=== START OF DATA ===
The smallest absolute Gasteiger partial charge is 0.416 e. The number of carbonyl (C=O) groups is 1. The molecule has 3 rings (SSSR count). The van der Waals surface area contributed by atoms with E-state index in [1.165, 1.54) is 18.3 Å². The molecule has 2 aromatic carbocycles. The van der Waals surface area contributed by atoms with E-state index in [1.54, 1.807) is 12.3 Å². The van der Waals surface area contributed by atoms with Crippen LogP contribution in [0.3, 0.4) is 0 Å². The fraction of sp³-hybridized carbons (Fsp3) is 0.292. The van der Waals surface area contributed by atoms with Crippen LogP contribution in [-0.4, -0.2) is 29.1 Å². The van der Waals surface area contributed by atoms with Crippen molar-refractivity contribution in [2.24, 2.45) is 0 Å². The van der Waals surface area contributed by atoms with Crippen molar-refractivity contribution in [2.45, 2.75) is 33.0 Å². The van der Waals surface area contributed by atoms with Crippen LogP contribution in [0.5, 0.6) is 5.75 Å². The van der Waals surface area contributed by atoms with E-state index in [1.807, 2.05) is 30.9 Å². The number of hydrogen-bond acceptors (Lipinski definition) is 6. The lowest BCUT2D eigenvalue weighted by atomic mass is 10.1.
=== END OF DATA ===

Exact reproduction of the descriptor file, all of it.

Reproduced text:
The smallest absolute Gasteiger partial charge is 0.416 e. The number of carbonyl (C=O) groups is 1. The molecule has 3 rings (SSSR count). The van der Waals surface area contributed by atoms with E-state index in [1.165, 1.54) is 18.3 Å². The molecule has 2 aromatic carbocycles. The van der Waals surface area contributed by atoms with E-state index in [1.54, 1.807) is 12.3 Å². The van der Waals surface area contributed by atoms with Crippen LogP contribution in [0.3, 0.4) is 0 Å². The fraction of sp³-hybridized carbons (Fsp3) is 0.292. The van der Waals surface area contributed by atoms with Crippen LogP contribution in [-0.4, -0.2) is 29.1 Å². The van der Waals surface area contributed by atoms with Crippen molar-refractivity contribution in [2.24, 2.45) is 0 Å². The van der Waals surface area contributed by atoms with Crippen molar-refractivity contribution in [2.45, 2.75) is 33.0 Å². The van der Waals surface area contributed by atoms with Crippen LogP contribution in [0.5, 0.6) is 5.75 Å². The van der Waals surface area contributed by atoms with E-state index in [1.807, 2.05) is 30.9 Å². The number of hydrogen-bond acceptors (Lipinski definition) is 6. The lowest BCUT2D eigenvalue weighted by atomic mass is 10.1.